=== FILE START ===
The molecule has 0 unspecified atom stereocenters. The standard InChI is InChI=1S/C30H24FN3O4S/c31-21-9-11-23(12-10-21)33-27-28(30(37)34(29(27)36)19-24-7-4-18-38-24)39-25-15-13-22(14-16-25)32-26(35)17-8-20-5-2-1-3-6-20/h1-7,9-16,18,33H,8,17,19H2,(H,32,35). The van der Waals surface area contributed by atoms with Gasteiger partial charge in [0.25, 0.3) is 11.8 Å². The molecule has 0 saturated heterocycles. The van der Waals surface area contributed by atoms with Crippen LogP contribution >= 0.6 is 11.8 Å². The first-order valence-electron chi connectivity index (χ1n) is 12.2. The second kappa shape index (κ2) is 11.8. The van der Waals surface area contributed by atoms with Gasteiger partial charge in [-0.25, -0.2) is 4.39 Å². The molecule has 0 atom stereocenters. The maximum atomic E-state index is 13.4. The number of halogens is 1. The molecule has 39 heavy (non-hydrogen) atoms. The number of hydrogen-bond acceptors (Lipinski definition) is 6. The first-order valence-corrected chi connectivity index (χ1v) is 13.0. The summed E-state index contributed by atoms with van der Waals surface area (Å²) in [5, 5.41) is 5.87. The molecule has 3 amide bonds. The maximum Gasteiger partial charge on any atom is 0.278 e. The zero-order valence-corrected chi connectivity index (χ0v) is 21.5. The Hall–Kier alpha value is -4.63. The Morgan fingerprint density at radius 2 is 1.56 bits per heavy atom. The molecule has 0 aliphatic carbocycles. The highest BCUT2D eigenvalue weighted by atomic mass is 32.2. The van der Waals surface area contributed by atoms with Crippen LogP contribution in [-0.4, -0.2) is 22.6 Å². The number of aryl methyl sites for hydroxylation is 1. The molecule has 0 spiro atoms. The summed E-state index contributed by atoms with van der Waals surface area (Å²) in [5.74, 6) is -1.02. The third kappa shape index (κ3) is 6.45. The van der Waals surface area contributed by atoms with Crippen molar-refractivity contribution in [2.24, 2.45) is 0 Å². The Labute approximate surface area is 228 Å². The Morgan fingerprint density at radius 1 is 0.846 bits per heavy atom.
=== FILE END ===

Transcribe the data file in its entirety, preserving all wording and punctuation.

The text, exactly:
The molecule has 0 unspecified atom stereocenters. The standard InChI is InChI=1S/C30H24FN3O4S/c31-21-9-11-23(12-10-21)33-27-28(30(37)34(29(27)36)19-24-7-4-18-38-24)39-25-15-13-22(14-16-25)32-26(35)17-8-20-5-2-1-3-6-20/h1-7,9-16,18,33H,8,17,19H2,(H,32,35). The van der Waals surface area contributed by atoms with Gasteiger partial charge in [0.25, 0.3) is 11.8 Å². The molecule has 0 saturated heterocycles. The van der Waals surface area contributed by atoms with Crippen LogP contribution >= 0.6 is 11.8 Å². The first-order valence-electron chi connectivity index (χ1n) is 12.2. The second kappa shape index (κ2) is 11.8. The van der Waals surface area contributed by atoms with Gasteiger partial charge in [-0.25, -0.2) is 4.39 Å². The molecule has 0 atom stereocenters. The maximum atomic E-state index is 13.4. The number of halogens is 1. The molecule has 39 heavy (non-hydrogen) atoms. The number of hydrogen-bond acceptors (Lipinski definition) is 6. The first-order valence-corrected chi connectivity index (χ1v) is 13.0. The summed E-state index contributed by atoms with van der Waals surface area (Å²) in [5, 5.41) is 5.87. The molecule has 3 amide bonds. The maximum Gasteiger partial charge on any atom is 0.278 e. The zero-order valence-corrected chi connectivity index (χ0v) is 21.5. The Hall–Kier alpha value is -4.63. The Morgan fingerprint density at radius 2 is 1.56 bits per heavy atom. The molecule has 0 aliphatic carbocycles. The highest BCUT2D eigenvalue weighted by atomic mass is 32.2. The van der Waals surface area contributed by atoms with Crippen LogP contribution in [-0.4, -0.2) is 22.6 Å². The number of aryl methyl sites for hydroxylation is 1. The molecule has 0 spiro atoms. The summed E-state index contributed by atoms with van der Waals surface area (Å²) in [5.74, 6) is -1.02. The third kappa shape index (κ3) is 6.45. The van der Waals surface area contributed by atoms with Crippen molar-refractivity contribution in [2.24, 2.45) is 0 Å². The Labute approximate surface area is 228 Å². The Morgan fingerprint density at radius 1 is 0.846 bits per heavy atom.